Sneak Preview: the LSD-series

- - - newsflash - - -

Sneak Preview: the LSD-series


The best spy novels. The worst spy.

When you’ve just finished the best spy novel ever, would you enjoy waiting an entire year or more for the next part? Of course not. That’s why we launch the complete series about the Luxemburg Spy Department all at once, seven novels and a secret (yes, you’ll have to find the clues in the stories and unravel the secret by yourself, like a genuine spy).

You’ve never read a better plot. You’ve never met more hilarious characters. Real crime, the stuff you read about in the newspaper, and real solutions too. For free.

Like always: we can’t give you an estimated release date, as we release everything as soon as it’s ready, and this project is almost ready, so keep an eye on our website and prepare for the best action comedy of the decade.



The LSD-series:

1. The Swiss Suitcase

2. The Polish Program

3. The French Formula

4. The Spanish Spotlight

5. The Austrian Aroma

6. The Maltese Manuscript

7. The Swedish Sex Bomb

8. (you'll have to read the others first)

9. (and we're not giving away this title either)



Blurb of book 1 - The Swiss Suitcase:

Lux loves being The Runner of the LSD (Luxembourg Spy Department) until he meets Rostov, a banker who wants this story to end on page one. Rostov is in so much trouble that shooting himself seems the only wise thing to do, but even suicide doesn't work out as planned. Lux offers to help: "You better drown yourself in the bathtub and save me the work of cleaning up blood and brain tissue."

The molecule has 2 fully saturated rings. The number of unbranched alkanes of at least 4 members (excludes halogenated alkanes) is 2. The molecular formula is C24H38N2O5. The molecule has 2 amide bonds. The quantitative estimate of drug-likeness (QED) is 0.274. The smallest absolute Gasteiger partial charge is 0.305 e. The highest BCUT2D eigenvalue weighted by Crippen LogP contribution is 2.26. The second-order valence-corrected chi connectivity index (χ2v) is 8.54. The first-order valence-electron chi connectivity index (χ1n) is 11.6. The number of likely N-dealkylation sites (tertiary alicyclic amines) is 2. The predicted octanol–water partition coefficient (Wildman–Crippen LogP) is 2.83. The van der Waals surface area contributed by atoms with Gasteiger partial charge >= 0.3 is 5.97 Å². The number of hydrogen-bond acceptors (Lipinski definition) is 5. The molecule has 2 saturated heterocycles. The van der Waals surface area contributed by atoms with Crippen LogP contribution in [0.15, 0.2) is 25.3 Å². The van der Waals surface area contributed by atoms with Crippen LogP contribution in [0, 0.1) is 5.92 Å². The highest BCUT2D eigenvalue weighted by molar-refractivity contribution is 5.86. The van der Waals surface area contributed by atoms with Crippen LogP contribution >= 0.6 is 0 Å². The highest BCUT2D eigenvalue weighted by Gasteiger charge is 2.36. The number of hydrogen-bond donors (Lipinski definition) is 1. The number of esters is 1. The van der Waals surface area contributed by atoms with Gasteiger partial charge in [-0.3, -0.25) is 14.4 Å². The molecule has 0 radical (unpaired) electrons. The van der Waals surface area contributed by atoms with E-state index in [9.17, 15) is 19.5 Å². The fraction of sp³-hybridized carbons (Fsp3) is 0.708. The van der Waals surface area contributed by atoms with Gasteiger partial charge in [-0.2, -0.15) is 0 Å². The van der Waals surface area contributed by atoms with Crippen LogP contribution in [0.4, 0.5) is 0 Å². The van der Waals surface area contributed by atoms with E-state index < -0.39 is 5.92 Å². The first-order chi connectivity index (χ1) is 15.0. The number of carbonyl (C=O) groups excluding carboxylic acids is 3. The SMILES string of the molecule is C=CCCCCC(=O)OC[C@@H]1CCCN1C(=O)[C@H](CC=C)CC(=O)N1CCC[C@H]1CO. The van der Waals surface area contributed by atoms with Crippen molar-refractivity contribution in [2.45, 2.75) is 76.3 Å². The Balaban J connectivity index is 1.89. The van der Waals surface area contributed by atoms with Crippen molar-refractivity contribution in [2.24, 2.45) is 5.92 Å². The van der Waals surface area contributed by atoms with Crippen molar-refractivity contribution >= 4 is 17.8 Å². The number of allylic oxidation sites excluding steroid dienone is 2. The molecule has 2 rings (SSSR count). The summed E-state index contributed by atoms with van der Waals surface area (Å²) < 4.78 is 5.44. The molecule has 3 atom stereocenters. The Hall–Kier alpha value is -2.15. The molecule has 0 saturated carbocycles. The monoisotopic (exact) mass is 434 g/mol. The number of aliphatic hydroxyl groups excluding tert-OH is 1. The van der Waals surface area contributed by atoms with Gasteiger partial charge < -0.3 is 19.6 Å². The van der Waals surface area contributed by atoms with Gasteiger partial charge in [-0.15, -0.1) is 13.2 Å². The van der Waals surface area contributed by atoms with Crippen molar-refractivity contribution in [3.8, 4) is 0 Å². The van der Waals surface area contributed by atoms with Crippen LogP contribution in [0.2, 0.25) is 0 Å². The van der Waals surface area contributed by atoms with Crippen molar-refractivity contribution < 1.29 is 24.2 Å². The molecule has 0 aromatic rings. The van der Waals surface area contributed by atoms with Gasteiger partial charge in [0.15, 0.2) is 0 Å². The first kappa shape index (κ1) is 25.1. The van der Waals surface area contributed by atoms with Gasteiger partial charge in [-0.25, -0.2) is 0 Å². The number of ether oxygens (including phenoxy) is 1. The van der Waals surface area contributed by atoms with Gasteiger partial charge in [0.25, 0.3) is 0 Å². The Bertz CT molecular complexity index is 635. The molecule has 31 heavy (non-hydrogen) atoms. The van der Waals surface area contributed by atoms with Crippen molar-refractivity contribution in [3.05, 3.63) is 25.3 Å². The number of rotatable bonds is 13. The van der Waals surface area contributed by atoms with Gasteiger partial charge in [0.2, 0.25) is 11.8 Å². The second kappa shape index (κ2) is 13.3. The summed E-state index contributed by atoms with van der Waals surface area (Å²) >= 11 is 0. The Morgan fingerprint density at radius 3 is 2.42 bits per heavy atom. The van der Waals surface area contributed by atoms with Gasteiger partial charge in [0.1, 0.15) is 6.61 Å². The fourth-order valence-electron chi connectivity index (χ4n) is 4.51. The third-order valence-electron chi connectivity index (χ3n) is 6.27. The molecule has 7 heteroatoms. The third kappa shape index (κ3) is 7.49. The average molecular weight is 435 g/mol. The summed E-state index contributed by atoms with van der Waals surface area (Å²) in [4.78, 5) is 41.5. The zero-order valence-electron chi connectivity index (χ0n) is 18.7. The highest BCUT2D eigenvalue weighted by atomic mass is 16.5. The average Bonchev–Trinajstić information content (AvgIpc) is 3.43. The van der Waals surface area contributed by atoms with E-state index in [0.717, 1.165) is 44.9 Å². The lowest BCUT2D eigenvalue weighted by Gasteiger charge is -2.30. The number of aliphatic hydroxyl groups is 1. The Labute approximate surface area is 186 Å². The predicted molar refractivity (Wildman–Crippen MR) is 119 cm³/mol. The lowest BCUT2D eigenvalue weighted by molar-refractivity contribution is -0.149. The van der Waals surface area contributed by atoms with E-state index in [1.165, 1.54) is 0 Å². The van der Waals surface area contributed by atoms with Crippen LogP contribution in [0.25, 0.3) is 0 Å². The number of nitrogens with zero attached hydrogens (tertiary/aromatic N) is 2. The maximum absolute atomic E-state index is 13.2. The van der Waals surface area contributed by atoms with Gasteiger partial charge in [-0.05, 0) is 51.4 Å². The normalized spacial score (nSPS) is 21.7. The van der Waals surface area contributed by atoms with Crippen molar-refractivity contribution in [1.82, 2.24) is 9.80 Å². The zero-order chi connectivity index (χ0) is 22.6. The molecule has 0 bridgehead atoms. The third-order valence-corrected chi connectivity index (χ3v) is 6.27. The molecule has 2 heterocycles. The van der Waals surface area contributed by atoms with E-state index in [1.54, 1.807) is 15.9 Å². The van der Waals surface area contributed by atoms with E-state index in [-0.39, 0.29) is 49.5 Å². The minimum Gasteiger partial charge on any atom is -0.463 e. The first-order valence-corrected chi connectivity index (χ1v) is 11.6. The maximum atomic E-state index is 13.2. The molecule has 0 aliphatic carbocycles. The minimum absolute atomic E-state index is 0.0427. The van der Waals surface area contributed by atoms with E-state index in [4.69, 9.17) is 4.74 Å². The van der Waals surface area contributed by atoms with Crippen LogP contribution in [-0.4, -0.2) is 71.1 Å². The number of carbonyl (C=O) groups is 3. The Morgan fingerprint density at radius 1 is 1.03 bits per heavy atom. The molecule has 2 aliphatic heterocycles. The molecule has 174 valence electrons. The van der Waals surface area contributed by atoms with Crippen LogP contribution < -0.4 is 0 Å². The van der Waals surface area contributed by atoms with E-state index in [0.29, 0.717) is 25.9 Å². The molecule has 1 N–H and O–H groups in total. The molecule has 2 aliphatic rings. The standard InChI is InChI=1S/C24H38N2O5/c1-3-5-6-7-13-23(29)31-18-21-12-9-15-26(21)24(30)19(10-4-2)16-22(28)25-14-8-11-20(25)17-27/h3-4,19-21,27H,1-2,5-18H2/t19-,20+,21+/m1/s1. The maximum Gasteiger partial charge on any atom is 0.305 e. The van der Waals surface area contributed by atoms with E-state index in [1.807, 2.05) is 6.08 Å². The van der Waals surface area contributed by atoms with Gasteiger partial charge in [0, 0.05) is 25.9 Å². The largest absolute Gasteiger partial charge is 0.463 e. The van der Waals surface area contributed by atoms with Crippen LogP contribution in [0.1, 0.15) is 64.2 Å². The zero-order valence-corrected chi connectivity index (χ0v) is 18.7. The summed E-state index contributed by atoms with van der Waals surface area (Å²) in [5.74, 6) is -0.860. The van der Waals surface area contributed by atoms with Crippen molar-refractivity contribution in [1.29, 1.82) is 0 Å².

Lux and Rostov join forces. Lux has grit, wit and it, and Rostov needs only one hit to release a shipload of shit. Together they cause a roller coaster of disasters in and around the five-star Prestigio International Hotel in Geneva, on a mission to solve two questions: what happened to the President of the First Bank of Moscow, and what's inside the suitcase that Rostov lost?



Start of The Swiss Suitcase:

Geneva - Last week of July 2017



Start Me Up!

The message was clear: «Rooms 404 and 2503 are empty between 09:00 and 11:00. Make photos of every document you find and send the info to #2».

It's 09:05. I enter room 404, but it's not empty. On the bed sits a man, around thirty years old, with a sad face. When he notices me, I mutter an excuse: "Sorry. Please, go on with what you were doing. I just check if the chambermaid did her job well. Shall I put the «do not disturb»-sign on the door?"

The sad man lifts a gun. I raise my hands as a useless defence. He lifts it further and puts it against the side of his head. I try to stop him: "Please, don't do that."

He stares at me with his sad face, lowers the barrel a little, and asks: "Why not?"

"It's obvious. The blood will splash everywhere. In Pulp Fiction, it took two men an entire chapter to clean a car from a headful of brain tissue. Any idea how long it will take me to clean this room when you paint it red? You better fill the bathtub and drown yourself, or strangle yourself with the flexible tube of the shower, or, best of all, look into the mirror and scare yourself to death: you look like a zombie…"

He looks at me, like a zombie, but he doesn't laugh, and neither is he impressed by the amount of extra work that his suicide will cause me. He points the gun at his temple again.

I have one ultimate chance, but I have to be fast.